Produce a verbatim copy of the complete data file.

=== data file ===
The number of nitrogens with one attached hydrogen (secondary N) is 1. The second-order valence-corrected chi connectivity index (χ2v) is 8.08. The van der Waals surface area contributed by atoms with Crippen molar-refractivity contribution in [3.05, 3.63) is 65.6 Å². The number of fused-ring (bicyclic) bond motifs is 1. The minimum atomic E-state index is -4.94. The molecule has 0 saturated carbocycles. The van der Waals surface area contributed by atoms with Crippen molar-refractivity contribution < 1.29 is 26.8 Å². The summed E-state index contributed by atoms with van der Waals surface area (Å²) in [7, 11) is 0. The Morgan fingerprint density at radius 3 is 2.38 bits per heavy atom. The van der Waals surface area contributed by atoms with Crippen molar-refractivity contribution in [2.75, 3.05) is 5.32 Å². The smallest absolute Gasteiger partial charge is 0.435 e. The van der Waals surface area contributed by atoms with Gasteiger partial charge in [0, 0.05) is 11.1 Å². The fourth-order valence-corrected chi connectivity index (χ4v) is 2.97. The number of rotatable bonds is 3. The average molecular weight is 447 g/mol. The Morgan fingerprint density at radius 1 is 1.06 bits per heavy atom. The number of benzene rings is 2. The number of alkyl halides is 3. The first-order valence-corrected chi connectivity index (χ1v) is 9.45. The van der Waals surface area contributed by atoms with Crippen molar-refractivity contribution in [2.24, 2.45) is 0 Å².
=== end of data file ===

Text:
The number of nitrogens with one attached hydrogen (secondary N) is 1. The second-order valence-corrected chi connectivity index (χ2v) is 8.08. The van der Waals surface area contributed by atoms with Crippen molar-refractivity contribution in [3.05, 3.63) is 65.6 Å². The number of fused-ring (bicyclic) bond motifs is 1. The minimum atomic E-state index is -4.94. The molecule has 0 saturated carbocycles. The van der Waals surface area contributed by atoms with Crippen molar-refractivity contribution < 1.29 is 26.8 Å². The summed E-state index contributed by atoms with van der Waals surface area (Å²) in [7, 11) is 0. The Morgan fingerprint density at radius 3 is 2.38 bits per heavy atom. The van der Waals surface area contributed by atoms with Crippen molar-refractivity contribution in [2.75, 3.05) is 5.32 Å². The smallest absolute Gasteiger partial charge is 0.435 e. The van der Waals surface area contributed by atoms with Gasteiger partial charge in [0, 0.05) is 11.1 Å². The fourth-order valence-corrected chi connectivity index (χ4v) is 2.97. The number of rotatable bonds is 3. The average molecular weight is 447 g/mol. The Morgan fingerprint density at radius 1 is 1.06 bits per heavy atom. The number of benzene rings is 2. The number of alkyl halides is 3. The first-order valence-corrected chi connectivity index (χ1v) is 9.45. The van der Waals surface area contributed by atoms with Crippen molar-refractivity contribution in [2.24, 2.45) is 0 Å².